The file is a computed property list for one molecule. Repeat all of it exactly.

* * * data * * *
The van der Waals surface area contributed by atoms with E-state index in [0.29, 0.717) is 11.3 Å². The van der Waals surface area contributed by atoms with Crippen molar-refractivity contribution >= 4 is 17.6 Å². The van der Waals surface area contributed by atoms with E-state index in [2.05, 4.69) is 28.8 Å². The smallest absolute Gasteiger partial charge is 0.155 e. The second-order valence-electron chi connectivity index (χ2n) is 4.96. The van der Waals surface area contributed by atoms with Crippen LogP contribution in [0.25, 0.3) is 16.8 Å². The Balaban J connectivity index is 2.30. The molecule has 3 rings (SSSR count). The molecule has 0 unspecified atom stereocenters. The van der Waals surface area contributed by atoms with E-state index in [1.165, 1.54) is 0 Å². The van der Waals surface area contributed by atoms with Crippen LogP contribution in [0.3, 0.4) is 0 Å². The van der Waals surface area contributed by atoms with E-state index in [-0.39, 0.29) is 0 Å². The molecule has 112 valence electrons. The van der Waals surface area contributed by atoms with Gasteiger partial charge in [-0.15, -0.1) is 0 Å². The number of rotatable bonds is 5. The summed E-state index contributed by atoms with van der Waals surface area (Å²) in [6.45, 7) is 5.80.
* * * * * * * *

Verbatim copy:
The van der Waals surface area contributed by atoms with E-state index in [0.29, 0.717) is 11.3 Å². The van der Waals surface area contributed by atoms with Crippen molar-refractivity contribution >= 4 is 17.6 Å². The van der Waals surface area contributed by atoms with E-state index in [2.05, 4.69) is 28.8 Å². The smallest absolute Gasteiger partial charge is 0.155 e. The second-order valence-electron chi connectivity index (χ2n) is 4.96. The van der Waals surface area contributed by atoms with Crippen LogP contribution in [0.25, 0.3) is 16.8 Å². The Balaban J connectivity index is 2.30. The molecule has 3 rings (SSSR count). The molecule has 0 unspecified atom stereocenters. The van der Waals surface area contributed by atoms with E-state index in [1.165, 1.54) is 0 Å². The van der Waals surface area contributed by atoms with Crippen LogP contribution in [0.3, 0.4) is 0 Å². The van der Waals surface area contributed by atoms with E-state index in [-0.39, 0.29) is 0 Å². The molecule has 112 valence electrons. The van der Waals surface area contributed by atoms with Gasteiger partial charge in [-0.15, -0.1) is 0 Å². The number of rotatable bonds is 5. The summed E-state index contributed by atoms with van der Waals surface area (Å²) in [6.45, 7) is 5.80.